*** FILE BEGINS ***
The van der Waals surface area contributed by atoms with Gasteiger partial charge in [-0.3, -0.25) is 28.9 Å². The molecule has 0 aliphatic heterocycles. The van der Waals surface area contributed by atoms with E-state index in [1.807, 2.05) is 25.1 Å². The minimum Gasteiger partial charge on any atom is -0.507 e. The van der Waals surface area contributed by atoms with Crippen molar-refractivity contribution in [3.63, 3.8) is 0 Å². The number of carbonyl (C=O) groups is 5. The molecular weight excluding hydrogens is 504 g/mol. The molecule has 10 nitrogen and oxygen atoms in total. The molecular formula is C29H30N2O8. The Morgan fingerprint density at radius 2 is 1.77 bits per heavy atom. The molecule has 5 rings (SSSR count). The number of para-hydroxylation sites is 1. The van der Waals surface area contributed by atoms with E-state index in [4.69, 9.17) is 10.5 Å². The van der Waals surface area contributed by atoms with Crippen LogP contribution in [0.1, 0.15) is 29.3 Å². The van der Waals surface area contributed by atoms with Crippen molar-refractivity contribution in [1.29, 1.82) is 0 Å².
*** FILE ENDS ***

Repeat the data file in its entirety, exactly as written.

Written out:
The van der Waals surface area contributed by atoms with Gasteiger partial charge in [-0.3, -0.25) is 28.9 Å². The molecule has 0 aliphatic heterocycles. The van der Waals surface area contributed by atoms with E-state index in [1.807, 2.05) is 25.1 Å². The minimum Gasteiger partial charge on any atom is -0.507 e. The van der Waals surface area contributed by atoms with Crippen molar-refractivity contribution in [3.63, 3.8) is 0 Å². The number of carbonyl (C=O) groups is 5. The molecular weight excluding hydrogens is 504 g/mol. The molecule has 10 nitrogen and oxygen atoms in total. The molecular formula is C29H30N2O8. The Morgan fingerprint density at radius 2 is 1.77 bits per heavy atom. The molecule has 5 rings (SSSR count). The number of para-hydroxylation sites is 1. The van der Waals surface area contributed by atoms with E-state index in [4.69, 9.17) is 10.5 Å². The van der Waals surface area contributed by atoms with Crippen LogP contribution in [0.1, 0.15) is 29.3 Å². The van der Waals surface area contributed by atoms with Crippen molar-refractivity contribution in [1.29, 1.82) is 0 Å².